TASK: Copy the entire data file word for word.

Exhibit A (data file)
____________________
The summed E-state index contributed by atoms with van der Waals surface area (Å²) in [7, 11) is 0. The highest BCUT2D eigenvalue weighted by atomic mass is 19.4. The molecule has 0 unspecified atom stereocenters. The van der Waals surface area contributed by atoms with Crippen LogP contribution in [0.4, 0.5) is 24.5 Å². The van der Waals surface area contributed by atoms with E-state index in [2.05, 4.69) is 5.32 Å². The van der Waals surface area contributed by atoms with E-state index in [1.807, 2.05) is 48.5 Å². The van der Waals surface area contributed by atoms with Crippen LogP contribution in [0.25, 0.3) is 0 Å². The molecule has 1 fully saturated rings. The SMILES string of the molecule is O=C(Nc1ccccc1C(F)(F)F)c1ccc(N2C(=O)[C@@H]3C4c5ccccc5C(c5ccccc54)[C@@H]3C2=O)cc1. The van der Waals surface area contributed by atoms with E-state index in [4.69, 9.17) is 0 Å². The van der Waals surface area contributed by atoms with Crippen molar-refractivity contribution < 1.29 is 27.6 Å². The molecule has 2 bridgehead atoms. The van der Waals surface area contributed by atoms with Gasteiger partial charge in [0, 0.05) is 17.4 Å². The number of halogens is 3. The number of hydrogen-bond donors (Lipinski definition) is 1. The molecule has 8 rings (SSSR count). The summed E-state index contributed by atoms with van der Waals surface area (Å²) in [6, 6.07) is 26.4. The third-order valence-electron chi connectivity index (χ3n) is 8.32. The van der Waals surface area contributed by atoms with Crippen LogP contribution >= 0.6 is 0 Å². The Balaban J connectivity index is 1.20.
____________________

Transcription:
The summed E-state index contributed by atoms with van der Waals surface area (Å²) in [7, 11) is 0. The highest BCUT2D eigenvalue weighted by atomic mass is 19.4. The molecule has 0 unspecified atom stereocenters. The van der Waals surface area contributed by atoms with Crippen LogP contribution in [0.4, 0.5) is 24.5 Å². The van der Waals surface area contributed by atoms with E-state index in [2.05, 4.69) is 5.32 Å². The van der Waals surface area contributed by atoms with E-state index in [1.807, 2.05) is 48.5 Å². The van der Waals surface area contributed by atoms with Crippen LogP contribution in [0.25, 0.3) is 0 Å². The molecule has 1 fully saturated rings. The SMILES string of the molecule is O=C(Nc1ccccc1C(F)(F)F)c1ccc(N2C(=O)[C@@H]3C4c5ccccc5C(c5ccccc54)[C@@H]3C2=O)cc1. The van der Waals surface area contributed by atoms with E-state index in [4.69, 9.17) is 0 Å². The van der Waals surface area contributed by atoms with Crippen molar-refractivity contribution < 1.29 is 27.6 Å². The molecule has 2 bridgehead atoms. The van der Waals surface area contributed by atoms with Gasteiger partial charge in [0, 0.05) is 17.4 Å². The number of halogens is 3. The number of hydrogen-bond donors (Lipinski definition) is 1. The molecule has 8 rings (SSSR count). The summed E-state index contributed by atoms with van der Waals surface area (Å²) in [6, 6.07) is 26.4. The third-order valence-electron chi connectivity index (χ3n) is 8.32. The van der Waals surface area contributed by atoms with Crippen LogP contribution >= 0.6 is 0 Å². The Balaban J connectivity index is 1.20.